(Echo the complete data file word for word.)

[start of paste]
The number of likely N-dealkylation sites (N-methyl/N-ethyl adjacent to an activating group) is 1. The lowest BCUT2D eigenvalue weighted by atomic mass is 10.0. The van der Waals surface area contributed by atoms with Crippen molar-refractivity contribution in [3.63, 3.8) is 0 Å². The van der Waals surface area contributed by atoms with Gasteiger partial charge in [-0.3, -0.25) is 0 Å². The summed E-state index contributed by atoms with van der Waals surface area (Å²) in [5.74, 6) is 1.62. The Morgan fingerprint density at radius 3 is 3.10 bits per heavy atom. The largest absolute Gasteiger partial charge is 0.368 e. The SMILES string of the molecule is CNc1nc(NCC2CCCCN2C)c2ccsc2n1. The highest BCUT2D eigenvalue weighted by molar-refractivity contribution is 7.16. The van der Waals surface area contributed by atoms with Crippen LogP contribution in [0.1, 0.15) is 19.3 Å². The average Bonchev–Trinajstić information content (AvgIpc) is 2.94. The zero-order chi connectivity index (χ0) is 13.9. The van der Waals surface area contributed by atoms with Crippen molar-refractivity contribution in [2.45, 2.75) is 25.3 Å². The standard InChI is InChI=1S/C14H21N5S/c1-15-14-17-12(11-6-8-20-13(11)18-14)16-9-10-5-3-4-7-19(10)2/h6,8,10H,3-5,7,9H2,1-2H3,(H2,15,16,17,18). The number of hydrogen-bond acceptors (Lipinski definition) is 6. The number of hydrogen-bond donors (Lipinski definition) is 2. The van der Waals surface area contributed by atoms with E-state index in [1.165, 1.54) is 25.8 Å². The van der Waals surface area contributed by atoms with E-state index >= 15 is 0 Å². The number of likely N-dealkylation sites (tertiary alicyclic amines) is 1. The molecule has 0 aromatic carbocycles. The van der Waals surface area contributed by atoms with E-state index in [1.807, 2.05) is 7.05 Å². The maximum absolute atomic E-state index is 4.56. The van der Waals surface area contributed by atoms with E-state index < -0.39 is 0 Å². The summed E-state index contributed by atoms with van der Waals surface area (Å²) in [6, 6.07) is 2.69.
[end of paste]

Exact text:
The number of likely N-dealkylation sites (N-methyl/N-ethyl adjacent to an activating group) is 1. The lowest BCUT2D eigenvalue weighted by atomic mass is 10.0. The van der Waals surface area contributed by atoms with Crippen molar-refractivity contribution in [3.63, 3.8) is 0 Å². The van der Waals surface area contributed by atoms with Gasteiger partial charge in [-0.3, -0.25) is 0 Å². The summed E-state index contributed by atoms with van der Waals surface area (Å²) in [5.74, 6) is 1.62. The Morgan fingerprint density at radius 3 is 3.10 bits per heavy atom. The largest absolute Gasteiger partial charge is 0.368 e. The SMILES string of the molecule is CNc1nc(NCC2CCCCN2C)c2ccsc2n1. The highest BCUT2D eigenvalue weighted by molar-refractivity contribution is 7.16. The van der Waals surface area contributed by atoms with Crippen LogP contribution in [0.1, 0.15) is 19.3 Å². The average Bonchev–Trinajstić information content (AvgIpc) is 2.94. The zero-order chi connectivity index (χ0) is 13.9. The van der Waals surface area contributed by atoms with Crippen molar-refractivity contribution in [2.45, 2.75) is 25.3 Å². The standard InChI is InChI=1S/C14H21N5S/c1-15-14-17-12(11-6-8-20-13(11)18-14)16-9-10-5-3-4-7-19(10)2/h6,8,10H,3-5,7,9H2,1-2H3,(H2,15,16,17,18). The number of hydrogen-bond acceptors (Lipinski definition) is 6. The number of hydrogen-bond donors (Lipinski definition) is 2. The van der Waals surface area contributed by atoms with E-state index in [1.165, 1.54) is 25.8 Å². The van der Waals surface area contributed by atoms with E-state index >= 15 is 0 Å². The number of likely N-dealkylation sites (tertiary alicyclic amines) is 1. The molecule has 0 aromatic carbocycles. The van der Waals surface area contributed by atoms with E-state index in [1.807, 2.05) is 7.05 Å². The maximum absolute atomic E-state index is 4.56. The van der Waals surface area contributed by atoms with E-state index < -0.39 is 0 Å². The summed E-state index contributed by atoms with van der Waals surface area (Å²) in [6, 6.07) is 2.69.